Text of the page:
The three stories from Frisch's late work Montauk , The Man Appears in the Holocene and Bluebeard are also often combined in studies. In terms of content, all three texts are characterized by a thematic turn to death, a life balance. Formally, they are based on the motto of a reduction in language and action elements. In the three stories, Volker Hage saw "an underlying unity, not in the sense of a trilogy , [...] but in the sense of a harmonic chord . The three books complement each other and yet are independent units. [...] All three books have the tenor of the balance sheet, the conclusion - right down to the form that only allows the most essential things: tight, buttoned up. "Frisch restricted:" The last three stories have only one thing in common: that they are in the testing of the modes of representation possible for me go further than the work before. "


Dust jacket of the first edition by Biedermann and the Arsonists

Manfred Jurgensen divided Max Frisch's dramas up to the beginning of the 1960s into three groups: the early war plays, the poetic plays such as Don Juan or Die Liebe zur Geometry, and the dialectical plays. Above all with the latter, namely the parables Biedermann and the Arsonists , dubbed by Frisch as a " didactic piece without teaching", and Andorra Frisch celebrated his greatest stage successes. They are among the most successful German-language theater pieces. Still, Frisch remained dissatisfied with the misunderstandings that had accompanied her recording. In a conversation with Heinz Ludwig Arnold he explicitly opposed the parable form: "I simply found that the form of the parabola forced me to deliver a message that I actually didn't have." From the 1960s onwards Freshly stepped back from the theater, his following plays Biography: A Game and Triptych became less political, but also no longer achieved the public success of the earlier works. It was not until shortly before his death that Frisch returned with Jonas and his veteran , the theater version of Switzerland without an army? A palaver , back to the political message on stage.

For Klaus Müller-Salget, most of Frisch's plays had in common that they do not depict realistic situations on the stage, but are thought games that span time and space. Historical and literary figures appear in The Great Wall of China, and the dead in triptychs . In biography: A game is corrected retrospectively, Santa Cruz and Graf Öderland play in the dreamlike or in the fairytale morality . Typical are sparse, reduced stage sets, breaks such as two-part stages, a choir or direct addressing of the audience. Again and again the play reminds the audience that it is theater, that it is taking place on a stage. In the style of Brecht's epic theater , the viewer should not identify with what is happening on the stage, but should be stimulated to their own thoughts by what is represented. In contrast to Brecht, Frisch does not want to give the viewer a given insight, but leaves him the freedom of his own interpretation.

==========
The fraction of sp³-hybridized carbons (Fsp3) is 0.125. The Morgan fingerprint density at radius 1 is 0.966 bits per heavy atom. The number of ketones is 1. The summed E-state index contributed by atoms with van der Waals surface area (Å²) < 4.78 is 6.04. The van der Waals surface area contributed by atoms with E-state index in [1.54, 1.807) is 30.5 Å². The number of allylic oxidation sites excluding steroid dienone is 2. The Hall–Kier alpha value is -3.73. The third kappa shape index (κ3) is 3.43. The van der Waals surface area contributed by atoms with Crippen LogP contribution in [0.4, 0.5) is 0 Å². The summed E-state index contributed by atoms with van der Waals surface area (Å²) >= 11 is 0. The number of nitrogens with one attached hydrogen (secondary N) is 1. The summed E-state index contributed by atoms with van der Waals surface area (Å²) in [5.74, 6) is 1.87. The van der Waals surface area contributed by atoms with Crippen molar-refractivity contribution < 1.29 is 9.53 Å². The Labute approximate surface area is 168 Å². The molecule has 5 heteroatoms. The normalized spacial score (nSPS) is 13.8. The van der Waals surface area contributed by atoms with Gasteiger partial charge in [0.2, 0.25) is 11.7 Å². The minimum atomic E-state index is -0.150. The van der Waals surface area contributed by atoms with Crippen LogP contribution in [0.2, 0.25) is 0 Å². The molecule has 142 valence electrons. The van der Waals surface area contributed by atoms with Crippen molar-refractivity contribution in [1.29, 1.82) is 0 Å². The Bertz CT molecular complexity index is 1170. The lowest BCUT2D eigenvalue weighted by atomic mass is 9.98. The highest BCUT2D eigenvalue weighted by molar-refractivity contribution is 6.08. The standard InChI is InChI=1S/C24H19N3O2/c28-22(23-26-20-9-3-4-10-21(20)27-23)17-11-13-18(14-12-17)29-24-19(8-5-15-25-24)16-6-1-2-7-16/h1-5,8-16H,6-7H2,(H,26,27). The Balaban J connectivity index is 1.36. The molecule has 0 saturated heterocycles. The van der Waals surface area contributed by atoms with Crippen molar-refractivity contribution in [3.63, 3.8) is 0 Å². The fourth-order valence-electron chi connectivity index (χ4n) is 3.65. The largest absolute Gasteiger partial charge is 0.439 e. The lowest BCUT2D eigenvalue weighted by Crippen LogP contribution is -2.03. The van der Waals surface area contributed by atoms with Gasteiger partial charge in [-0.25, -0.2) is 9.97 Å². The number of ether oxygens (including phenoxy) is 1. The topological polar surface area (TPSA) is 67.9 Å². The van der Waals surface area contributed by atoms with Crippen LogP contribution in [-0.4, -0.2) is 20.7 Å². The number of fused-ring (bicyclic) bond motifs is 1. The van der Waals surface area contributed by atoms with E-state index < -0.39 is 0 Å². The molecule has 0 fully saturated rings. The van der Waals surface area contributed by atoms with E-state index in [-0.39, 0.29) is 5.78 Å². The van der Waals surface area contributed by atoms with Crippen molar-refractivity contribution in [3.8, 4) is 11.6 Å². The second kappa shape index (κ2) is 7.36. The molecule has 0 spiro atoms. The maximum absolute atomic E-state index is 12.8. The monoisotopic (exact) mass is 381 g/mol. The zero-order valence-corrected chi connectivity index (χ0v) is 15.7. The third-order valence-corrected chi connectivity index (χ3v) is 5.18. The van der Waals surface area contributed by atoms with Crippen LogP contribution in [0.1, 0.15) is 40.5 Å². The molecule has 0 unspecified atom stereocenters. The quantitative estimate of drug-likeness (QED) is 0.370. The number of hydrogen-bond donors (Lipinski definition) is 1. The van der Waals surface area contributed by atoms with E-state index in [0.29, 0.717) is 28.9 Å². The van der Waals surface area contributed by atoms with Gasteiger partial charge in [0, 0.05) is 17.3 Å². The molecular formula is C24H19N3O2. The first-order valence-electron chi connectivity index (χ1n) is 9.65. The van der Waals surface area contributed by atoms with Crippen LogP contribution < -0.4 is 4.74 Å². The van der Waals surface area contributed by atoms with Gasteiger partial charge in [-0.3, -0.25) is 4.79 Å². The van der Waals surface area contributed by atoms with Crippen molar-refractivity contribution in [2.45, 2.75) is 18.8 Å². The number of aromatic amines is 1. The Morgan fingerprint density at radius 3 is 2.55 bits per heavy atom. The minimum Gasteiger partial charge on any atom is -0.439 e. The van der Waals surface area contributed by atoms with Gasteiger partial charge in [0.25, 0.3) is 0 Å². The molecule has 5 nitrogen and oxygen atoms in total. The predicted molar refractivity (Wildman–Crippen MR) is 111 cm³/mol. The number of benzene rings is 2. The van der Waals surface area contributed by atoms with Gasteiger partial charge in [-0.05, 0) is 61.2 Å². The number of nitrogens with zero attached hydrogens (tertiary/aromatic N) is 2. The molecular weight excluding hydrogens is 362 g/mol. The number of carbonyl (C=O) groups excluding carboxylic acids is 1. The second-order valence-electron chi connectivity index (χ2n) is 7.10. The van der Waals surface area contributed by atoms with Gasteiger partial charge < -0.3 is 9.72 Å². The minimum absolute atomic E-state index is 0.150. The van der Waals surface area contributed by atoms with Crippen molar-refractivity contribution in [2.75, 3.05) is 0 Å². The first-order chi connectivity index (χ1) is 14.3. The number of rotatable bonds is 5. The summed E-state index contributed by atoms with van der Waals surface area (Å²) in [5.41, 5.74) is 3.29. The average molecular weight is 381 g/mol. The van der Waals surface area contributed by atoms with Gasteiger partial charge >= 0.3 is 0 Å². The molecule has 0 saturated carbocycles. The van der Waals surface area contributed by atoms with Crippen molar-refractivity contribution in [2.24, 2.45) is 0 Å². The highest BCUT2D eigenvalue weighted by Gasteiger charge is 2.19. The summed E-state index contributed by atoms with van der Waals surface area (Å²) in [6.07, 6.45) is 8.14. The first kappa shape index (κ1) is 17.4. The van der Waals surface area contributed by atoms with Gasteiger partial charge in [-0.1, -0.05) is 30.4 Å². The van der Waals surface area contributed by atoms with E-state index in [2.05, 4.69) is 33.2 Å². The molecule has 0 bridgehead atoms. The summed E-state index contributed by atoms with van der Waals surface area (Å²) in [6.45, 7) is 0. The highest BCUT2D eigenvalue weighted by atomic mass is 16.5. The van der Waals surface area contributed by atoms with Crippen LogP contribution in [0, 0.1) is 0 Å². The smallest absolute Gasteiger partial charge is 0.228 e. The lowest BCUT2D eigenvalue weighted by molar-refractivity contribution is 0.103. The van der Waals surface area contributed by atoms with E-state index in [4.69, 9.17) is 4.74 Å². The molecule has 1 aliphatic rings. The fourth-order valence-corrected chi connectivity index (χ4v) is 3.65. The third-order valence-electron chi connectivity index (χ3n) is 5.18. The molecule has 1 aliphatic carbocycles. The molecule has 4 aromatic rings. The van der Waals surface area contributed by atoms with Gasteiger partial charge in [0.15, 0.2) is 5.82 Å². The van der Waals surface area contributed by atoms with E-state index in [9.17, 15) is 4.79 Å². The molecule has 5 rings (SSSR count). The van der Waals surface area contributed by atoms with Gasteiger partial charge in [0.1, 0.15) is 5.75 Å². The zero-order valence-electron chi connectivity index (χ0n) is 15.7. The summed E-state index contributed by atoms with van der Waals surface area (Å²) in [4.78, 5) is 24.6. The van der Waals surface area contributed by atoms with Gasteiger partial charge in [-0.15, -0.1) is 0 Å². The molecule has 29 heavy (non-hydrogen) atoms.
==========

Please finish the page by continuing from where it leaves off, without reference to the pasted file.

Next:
Frisch himself admitted that he was most fascinated by the theater work in the first rehearsals when a play had not yet been determined but was open in its possibilities. Hellmuth saw Karasek Frisch's plays also dominated by his distrust of form, which is expressed, for example, in Don Juan or The Love of Geometry in the disclosure of theatrical means. Frisch demonstrate the unbelievable nature of the theater, he strives for its transparency. There is no desire for the theatrical effect, as is the case with Dürrenmatt, for example, the effects are based on doubts and skeptical insights. Effects arise from lack of words, silence or misunderstandings. Where Dürrenmatt's plays took the worst possible turn, Frisch's dramas often ended with a dramaturgical return to their beginning; the fate of its protagonists is to have no fate.

Style and language

Frisch's style changed in different phases of his work. While his early work was still heavily influenced by Albin Zollinger and his poetic metaphor , not free from epigonal lyricism, in retrospect, Frisch distanced himself from supposedly “false poetization”. His later work was characterized by a much tighter, more unpretentious style, to which Frisch explained: "In general, I write very spoken". Walter Schenker saw Zurich German , with which Frisch grew up, as his basic language. Nonetheless, High German , which he had got to know primarily as a written and literary language, became the preferred form of expression in his works , although he repeatedly used dialectic expressions as a stylistic device.